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Is your skin dry or dehydrated?

Dehydration affects all skin types. Although dry skin is more likely to lack lipids (fatty elements that moisturise tissue and retain water), oily skin can also be dehydrated.

Moisturising mechanisms

Water is indispensable for the good health of the skin.

Water follows a well-defined path in the different cutaneous layers, circulates in the blood right to the dermis, like a reservoir, then it spreads from the dermis to the epidermis to maintain cutaneous moisturisation. The natural moisturisation of the skin is the result of three biological mechanisms with specific functions.

Water is spread regularly and continually from the dermis to the surface of the skin.

At the level of the dermis, the body retains water through polymers, glycosaminoglycanes (GAGs). These polymers establish significant quantities of water and ensure the turgidity of tissues and the continued moisturisation of the skin.

It is then retained in the cells of the epidermis due to NMF* constituted of substances present in corneocytes, cells of the stratum corneum. Due to the substances which have a ‘reservoir’ effect, the skin is capable of finding water in the body and maintaining the level of moisturisation needed for its proper functioning. These substances act like a sponge to attract water and retain it in the interior of the corneocytes.

Finally, at the level of the stratum corneum, they evaporate: this is what is called Transepidermal Water Loss (TWL, constant, imperceptible loss of water at the level of the external layer of the skin).

    ●     At the surface, this evaporation is controlled through lipids (oils) that cement the corneocytes and together form the permeable barrier of the skin (hydrolipidic film).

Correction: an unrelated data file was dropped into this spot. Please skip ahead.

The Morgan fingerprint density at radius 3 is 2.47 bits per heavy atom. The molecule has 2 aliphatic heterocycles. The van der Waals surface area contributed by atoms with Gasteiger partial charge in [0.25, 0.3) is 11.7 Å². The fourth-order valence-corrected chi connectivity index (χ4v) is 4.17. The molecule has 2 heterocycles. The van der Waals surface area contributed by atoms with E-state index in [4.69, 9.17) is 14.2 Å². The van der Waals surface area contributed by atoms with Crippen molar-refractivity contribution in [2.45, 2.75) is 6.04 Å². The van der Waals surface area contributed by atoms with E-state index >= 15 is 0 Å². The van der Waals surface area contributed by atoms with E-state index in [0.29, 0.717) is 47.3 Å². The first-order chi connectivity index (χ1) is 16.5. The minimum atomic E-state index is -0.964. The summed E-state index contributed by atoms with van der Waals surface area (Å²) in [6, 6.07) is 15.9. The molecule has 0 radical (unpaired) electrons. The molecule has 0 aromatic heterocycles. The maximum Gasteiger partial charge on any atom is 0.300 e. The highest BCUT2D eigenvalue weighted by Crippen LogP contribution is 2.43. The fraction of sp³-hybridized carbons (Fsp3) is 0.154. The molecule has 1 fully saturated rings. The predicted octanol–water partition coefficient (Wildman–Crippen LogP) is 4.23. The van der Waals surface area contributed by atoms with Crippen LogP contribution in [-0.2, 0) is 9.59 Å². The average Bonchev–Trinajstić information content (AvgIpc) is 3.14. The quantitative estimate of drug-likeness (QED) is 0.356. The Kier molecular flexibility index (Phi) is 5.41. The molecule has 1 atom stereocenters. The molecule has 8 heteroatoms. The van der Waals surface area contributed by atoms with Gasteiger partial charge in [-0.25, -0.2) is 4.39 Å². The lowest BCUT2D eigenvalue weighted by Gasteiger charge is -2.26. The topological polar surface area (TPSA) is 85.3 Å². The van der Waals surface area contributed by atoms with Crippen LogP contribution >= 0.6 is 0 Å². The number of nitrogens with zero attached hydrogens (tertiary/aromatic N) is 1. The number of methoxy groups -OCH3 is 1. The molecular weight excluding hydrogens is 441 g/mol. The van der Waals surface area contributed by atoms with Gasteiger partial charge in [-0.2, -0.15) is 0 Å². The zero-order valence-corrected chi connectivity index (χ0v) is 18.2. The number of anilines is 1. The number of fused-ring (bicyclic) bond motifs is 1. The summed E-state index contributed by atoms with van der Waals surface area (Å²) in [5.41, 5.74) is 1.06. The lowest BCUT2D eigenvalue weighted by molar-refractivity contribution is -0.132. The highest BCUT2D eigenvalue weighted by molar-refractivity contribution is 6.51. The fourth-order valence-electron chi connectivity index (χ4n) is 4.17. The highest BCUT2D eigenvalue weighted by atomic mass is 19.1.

* Natural Moisturising Factor


Is your skin dry or dehydrated?

What is dehydrated skin?

Skin is dehydrated when the level of moisturisation falls below the minimum threshold (10%). Dehydrated skin lacks water, feels tight and presents fine streaks of moisturisation which might make the skin look grey. But dehydration is a condition: once the balance is re-established, the suppleness of the skin is restored and a normal level of moisturisation is attained.


What is dry skin?

Dry skin is characterised by small wrinkles, painful tightness, and a lack of suppleness and sensations of discomfort. It is more fragile and more sensitive. Dry skin is different from dehydrated skin, in that dry skin lacks more lipids. It is therefore necessary to remoisturise the upper layers of the epidermis but also to compensate for the lack of indispensable lipids to establish water in the stratum corneum.


There are two types of dry skin:

  • - Dry skin which truly and severely lacks water and lipids and requires specific moisturising treatment, for very dry skin with atopic tendencies

  • - Dry skin is rough, therefore moisturisation needs to be restored. It secretes less sebum, is wrinkly and can peel

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